As I peruse the awesome film lists that people have been compiling to educate allies on racial inequity, there are a couple films that seem to be missing (The Help and Green Book are decent and all, Hidden Figures as well) but where is Higher Learning or American History X? Where is Queen & Slim? Where is 12 Years a Slave?
… I have an opinion on that.
As a Black man, I’ve looked at many of the recent films on Civil Rights and thought to myself, “That’s not for me. That’s for the white audience.” These are films that focus more on portraying Black people as people of virtue and worthy to be treated fairly. News flash, folks: we deserve equal rights based on our humanity. Nothing more. Nothing less. These films offer no accountability, which is what is sorely needed now. The latter films are rarely mentioned because they hold a mirror to people’s faces and show them things they don’t want to see or acknowledge. I believe 12 Years a Slave is the perfect film to watch if you’re serious about understanding.
To clarify, I’m not saying you aren’t serious about being an ally if you don’t watch it; I’m saying it’s the perfect film to watch. It’s an essential film based on the craft used to create it alone—impeccably shot. Solidly written. Powerfully acted. Emotionally scored. It has all the makings of a film that garnered multiple prestigious awards. It’s also without a doubt the most unflinching portrayal of slavery ever committed to film. This is what we need right now. Our streets are filled with gas. Our buildings are burning. Alliances are shifting. Friends are becoming enemies. Enemies are becoming allies. It’s a tumultuous time.
Almost all of this turmoil can be traced back to the slave trade, and what better way to educate yourself on a root cause than to watch the best film made on the very subject?
To those who haven’t seen 12 Years a Slave, or are descended from slavery, I’d like to reiterate that this isn’t your typical slavery film. This isn’t about glorifying a historical figure. It’s about narrowing the lens on the crime against humanity that is slavery. This is about one man’s fight for his freedom on a physical and existential level. You can take that harrowing journey and then realize that millions fought that same battle in their own way. Slaves were not a monolith then, just as marginalized people are not a monolith now. The oppressors would have you believe this because it’s how they reconciled their atrocities—by convincing themselves we are not individuals and we are lesser beings. There’s even hope among the chaos, because Solomon Northrup persevered through his ordeal. We, as descendants, can take his example as a microcosm for our own struggles. He survived with his character and dignity intact. He remained sure and proud. He never quit hoping or fighting. We have that same spirit within us. We’ve had no choice, because the alternative is more knees on our necks and guns in our faces.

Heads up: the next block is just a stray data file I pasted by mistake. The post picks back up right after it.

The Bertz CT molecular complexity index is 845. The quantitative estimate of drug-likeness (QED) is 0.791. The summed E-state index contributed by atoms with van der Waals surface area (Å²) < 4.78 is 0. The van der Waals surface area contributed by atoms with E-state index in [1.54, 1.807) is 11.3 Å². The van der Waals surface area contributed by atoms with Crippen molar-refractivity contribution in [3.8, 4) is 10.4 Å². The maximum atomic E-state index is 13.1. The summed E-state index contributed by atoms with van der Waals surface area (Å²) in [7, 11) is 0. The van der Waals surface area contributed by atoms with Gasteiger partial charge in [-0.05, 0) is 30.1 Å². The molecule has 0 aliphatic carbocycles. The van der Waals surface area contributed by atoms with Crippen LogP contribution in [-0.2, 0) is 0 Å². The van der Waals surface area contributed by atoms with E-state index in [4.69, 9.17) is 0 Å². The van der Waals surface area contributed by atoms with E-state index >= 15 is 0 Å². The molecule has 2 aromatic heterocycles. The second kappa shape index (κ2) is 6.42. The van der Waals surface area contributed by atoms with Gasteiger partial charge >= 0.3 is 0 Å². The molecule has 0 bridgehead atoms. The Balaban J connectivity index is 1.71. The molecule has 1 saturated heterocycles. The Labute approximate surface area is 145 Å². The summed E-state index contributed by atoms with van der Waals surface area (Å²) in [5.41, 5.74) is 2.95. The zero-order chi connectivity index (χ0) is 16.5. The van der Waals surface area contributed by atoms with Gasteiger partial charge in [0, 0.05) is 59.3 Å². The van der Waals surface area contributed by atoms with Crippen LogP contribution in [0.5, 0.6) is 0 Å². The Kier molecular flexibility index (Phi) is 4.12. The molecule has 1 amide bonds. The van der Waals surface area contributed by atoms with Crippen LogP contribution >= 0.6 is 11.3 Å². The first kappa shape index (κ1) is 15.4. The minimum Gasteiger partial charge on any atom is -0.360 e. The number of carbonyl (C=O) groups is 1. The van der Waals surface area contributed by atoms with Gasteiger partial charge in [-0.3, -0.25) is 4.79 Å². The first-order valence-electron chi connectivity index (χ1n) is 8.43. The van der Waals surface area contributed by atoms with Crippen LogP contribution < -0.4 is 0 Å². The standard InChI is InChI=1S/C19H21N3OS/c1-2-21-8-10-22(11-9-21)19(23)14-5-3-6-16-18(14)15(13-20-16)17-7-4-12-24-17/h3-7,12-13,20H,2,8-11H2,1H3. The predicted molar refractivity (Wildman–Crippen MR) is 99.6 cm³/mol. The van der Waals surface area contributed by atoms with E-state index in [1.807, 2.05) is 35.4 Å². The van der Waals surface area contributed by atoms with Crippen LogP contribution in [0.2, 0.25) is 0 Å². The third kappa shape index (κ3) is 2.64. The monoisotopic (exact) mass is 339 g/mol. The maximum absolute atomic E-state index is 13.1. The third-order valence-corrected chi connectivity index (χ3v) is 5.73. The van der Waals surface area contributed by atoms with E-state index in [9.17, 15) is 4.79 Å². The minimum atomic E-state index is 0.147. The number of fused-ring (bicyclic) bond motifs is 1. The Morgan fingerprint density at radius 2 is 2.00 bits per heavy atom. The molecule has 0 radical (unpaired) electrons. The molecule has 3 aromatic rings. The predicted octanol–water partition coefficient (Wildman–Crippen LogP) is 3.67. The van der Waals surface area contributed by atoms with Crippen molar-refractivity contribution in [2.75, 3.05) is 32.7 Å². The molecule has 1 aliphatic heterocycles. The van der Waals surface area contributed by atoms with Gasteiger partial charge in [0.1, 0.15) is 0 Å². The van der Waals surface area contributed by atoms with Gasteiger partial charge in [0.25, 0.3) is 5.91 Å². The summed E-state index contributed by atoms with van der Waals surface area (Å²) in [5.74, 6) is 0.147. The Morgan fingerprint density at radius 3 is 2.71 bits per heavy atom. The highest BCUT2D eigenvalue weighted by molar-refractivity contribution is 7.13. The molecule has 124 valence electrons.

I’d like to leave you with this in closing: changes in perspective and hard conversations need to happen in order for us to progress. Both of these won’t come by avoiding the elephant in the room—pretend it’s not there and you get trampled. Our streets are evidence of this in recent weeks. I truly, truly believe that 12 Years a Slave will stir something within you. It could be anger. It could manifest as sadness or disappointment. It might even (hopefully, prayers up) awaken you to the pain of a people. Whatever those emotions may be, I say let yourself feel them. You won’t be in a theater. You’ll be in the comfort of your own home or another familiar place. If it gets too tough (and it will) take a break. Don’t fast forward or skip. Gather yourself. Discuss it with your viewing partner. Analyze it. Work through it. Use the film as a tool toward better understanding and empathy.
My hope is that you leave your viewing experience a little beat up and worse for wear, but also energized and ready to take action—even if that’s simply getting another person to watch. The scars of slavery are evident in the Black community down to our inner psyche and the marrow of our bones. There are reminders everywhere—the monuments to leaders who believed they had the right to own us; the confederate banner they fought under; police brutality; malicious legislation; predatory loans and debt; defunded education; mass incarceration; the people afraid to sit next to you at the movies; even the disparity between elite athletes and ownership—all of it is born from the desire to maintain a 401-year-old status quo.
Let’s not make it 402 years.